Monday, January 15, 2007

Review: Ship of Fools

Richard Paul Russo came to my attention several years ago for his delightful twin thrillers set in San Francisco, Destroying Angel, Carliucci's Edge, and Carliucci's Heart, hard-hitting, realistic science fiction which is highly recommended.

Ship of Fools combines two frequently encountered devices in Science Fiction, the Generation Ship, and the first encounter with an Alien object. Unlike other Generation ships, however, the ship in question, the Argonos isn't a generation ship intended for one destination, but is actually an FTL-capable ship whose mission has been lost in time.

The narrator, a deformed person with prosthetics starts the story as a confidant of the ship's Captain, the last of his line of hereditary captains, with political jockeying for his position already happening. The ship discovers a signal, and finds the ruins of a civilization. The landing party discovers some horrors, and a signal is sent from the ruins to an object elsewhere. Following the signal finds an alien ship, and the story proceeds apace from there.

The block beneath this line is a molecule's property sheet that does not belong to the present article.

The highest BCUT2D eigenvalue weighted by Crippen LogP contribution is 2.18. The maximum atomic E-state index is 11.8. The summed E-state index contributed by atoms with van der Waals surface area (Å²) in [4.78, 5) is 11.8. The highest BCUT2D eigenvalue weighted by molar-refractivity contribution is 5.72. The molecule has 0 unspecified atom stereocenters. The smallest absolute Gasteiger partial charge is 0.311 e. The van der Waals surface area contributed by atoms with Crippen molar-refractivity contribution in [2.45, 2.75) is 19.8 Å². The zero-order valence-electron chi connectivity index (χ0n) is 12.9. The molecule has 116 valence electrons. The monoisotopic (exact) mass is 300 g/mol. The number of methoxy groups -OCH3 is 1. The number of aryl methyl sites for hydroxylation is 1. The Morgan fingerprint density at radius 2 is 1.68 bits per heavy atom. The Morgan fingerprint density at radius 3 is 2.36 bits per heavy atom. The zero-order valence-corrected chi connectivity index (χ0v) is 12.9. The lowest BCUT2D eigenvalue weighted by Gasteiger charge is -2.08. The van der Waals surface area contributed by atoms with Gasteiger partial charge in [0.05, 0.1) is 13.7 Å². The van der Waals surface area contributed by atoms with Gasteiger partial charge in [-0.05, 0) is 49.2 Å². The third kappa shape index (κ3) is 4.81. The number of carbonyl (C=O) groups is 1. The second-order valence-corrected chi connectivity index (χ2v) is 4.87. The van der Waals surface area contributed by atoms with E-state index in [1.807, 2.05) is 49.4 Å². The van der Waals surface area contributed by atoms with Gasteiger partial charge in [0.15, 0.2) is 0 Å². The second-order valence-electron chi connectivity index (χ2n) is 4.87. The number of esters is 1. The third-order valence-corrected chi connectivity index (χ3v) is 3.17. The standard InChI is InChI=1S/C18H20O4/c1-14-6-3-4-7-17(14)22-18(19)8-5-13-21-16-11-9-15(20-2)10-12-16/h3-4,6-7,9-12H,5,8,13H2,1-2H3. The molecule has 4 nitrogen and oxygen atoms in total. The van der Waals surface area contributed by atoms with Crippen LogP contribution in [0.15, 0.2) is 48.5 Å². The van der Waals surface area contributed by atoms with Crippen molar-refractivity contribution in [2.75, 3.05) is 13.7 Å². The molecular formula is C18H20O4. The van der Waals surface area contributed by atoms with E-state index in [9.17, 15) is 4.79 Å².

There are several subplots, including a mutiny by members of the underclass, a love interest (which does not turn out the way you might expect, and is extremely effective that way), so as a reader your mind is occupied by a lot of distractions. Unfortunately, this doesn't quite make the mystery of the alien ship a surprise, which is disappointing since Russo's previous books did quite well in surprising me.

This book was worth reading, but I'll be having a very bad year for reading if it made even the top three books this year.

Time. There wasn't much of it left to Nikos because the ship was in crisis---we had not made landfall in all these years, and we had no unified mission. We were travelling almost at random through the galaxy, had been for decades, if not centuries, and there was no consensus of purpose or goal. This had always been the case, at least during my lifetime...
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